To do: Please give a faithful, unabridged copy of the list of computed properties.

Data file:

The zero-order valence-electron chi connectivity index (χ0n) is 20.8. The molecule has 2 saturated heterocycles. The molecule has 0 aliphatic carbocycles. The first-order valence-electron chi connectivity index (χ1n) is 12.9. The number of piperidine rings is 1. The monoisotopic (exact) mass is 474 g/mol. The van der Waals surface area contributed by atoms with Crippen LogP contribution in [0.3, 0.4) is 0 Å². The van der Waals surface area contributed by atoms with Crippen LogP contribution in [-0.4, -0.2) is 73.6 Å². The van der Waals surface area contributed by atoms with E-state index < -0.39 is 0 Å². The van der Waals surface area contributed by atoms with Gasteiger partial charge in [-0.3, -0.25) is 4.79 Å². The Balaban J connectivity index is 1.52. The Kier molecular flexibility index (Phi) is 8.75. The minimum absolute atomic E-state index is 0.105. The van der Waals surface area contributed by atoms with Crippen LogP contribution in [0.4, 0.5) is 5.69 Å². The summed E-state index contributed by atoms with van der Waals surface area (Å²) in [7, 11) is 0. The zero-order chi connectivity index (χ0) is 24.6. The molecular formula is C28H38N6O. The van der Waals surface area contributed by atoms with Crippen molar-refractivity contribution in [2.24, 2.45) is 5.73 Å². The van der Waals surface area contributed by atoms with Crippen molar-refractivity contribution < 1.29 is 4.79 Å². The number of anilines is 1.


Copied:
The zero-order valence-electron chi connectivity index (χ0n) is 20.8. The molecule has 2 saturated heterocycles. The molecule has 0 aliphatic carbocycles. The first-order valence-electron chi connectivity index (χ1n) is 12.9. The number of piperidine rings is 1. The monoisotopic (exact) mass is 474 g/mol. The van der Waals surface area contributed by atoms with Crippen LogP contribution in [0.3, 0.4) is 0 Å². The van der Waals surface area contributed by atoms with Crippen LogP contribution in [-0.4, -0.2) is 73.6 Å². The van der Waals surface area contributed by atoms with E-state index < -0.39 is 0 Å². The van der Waals surface area contributed by atoms with Gasteiger partial charge in [-0.3, -0.25) is 4.79 Å². The Balaban J connectivity index is 1.52. The Kier molecular flexibility index (Phi) is 8.75. The minimum absolute atomic E-state index is 0.105. The van der Waals surface area contributed by atoms with Crippen LogP contribution in [0.4, 0.5) is 5.69 Å². The summed E-state index contributed by atoms with van der Waals surface area (Å²) in [7, 11) is 0. The zero-order chi connectivity index (χ0) is 24.6. The molecular formula is C28H38N6O. The van der Waals surface area contributed by atoms with Crippen molar-refractivity contribution in [2.24, 2.45) is 5.73 Å². The van der Waals surface area contributed by atoms with Crippen molar-refractivity contribution < 1.29 is 4.79 Å². The number of anilines is 1.